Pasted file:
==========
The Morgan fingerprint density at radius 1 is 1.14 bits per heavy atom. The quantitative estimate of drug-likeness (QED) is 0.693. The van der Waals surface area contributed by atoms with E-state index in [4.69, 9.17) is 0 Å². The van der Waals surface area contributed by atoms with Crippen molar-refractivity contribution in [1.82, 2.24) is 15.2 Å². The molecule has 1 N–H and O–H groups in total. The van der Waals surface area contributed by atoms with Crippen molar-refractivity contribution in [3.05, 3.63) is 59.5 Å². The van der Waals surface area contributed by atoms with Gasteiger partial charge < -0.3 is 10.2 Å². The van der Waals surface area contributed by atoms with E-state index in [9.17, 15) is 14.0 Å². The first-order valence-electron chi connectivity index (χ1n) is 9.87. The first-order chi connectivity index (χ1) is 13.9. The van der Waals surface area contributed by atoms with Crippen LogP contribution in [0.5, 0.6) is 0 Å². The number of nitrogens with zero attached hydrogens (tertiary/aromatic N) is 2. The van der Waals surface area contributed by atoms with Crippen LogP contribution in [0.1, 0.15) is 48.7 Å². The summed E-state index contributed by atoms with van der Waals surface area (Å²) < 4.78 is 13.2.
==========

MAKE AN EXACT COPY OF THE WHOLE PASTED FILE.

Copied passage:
The Morgan fingerprint density at radius 1 is 1.14 bits per heavy atom. The quantitative estimate of drug-likeness (QED) is 0.693. The van der Waals surface area contributed by atoms with E-state index in [4.69, 9.17) is 0 Å². The van der Waals surface area contributed by atoms with Crippen molar-refractivity contribution in [1.82, 2.24) is 15.2 Å². The molecule has 1 N–H and O–H groups in total. The van der Waals surface area contributed by atoms with Crippen molar-refractivity contribution in [3.05, 3.63) is 59.5 Å². The van der Waals surface area contributed by atoms with Gasteiger partial charge < -0.3 is 10.2 Å². The van der Waals surface area contributed by atoms with E-state index in [9.17, 15) is 14.0 Å². The first-order valence-electron chi connectivity index (χ1n) is 9.87. The first-order chi connectivity index (χ1) is 13.9. The van der Waals surface area contributed by atoms with Crippen LogP contribution in [0.5, 0.6) is 0 Å². The number of nitrogens with zero attached hydrogens (tertiary/aromatic N) is 2. The van der Waals surface area contributed by atoms with Crippen LogP contribution in [0.1, 0.15) is 48.7 Å². The summed E-state index contributed by atoms with van der Waals surface area (Å²) < 4.78 is 13.2.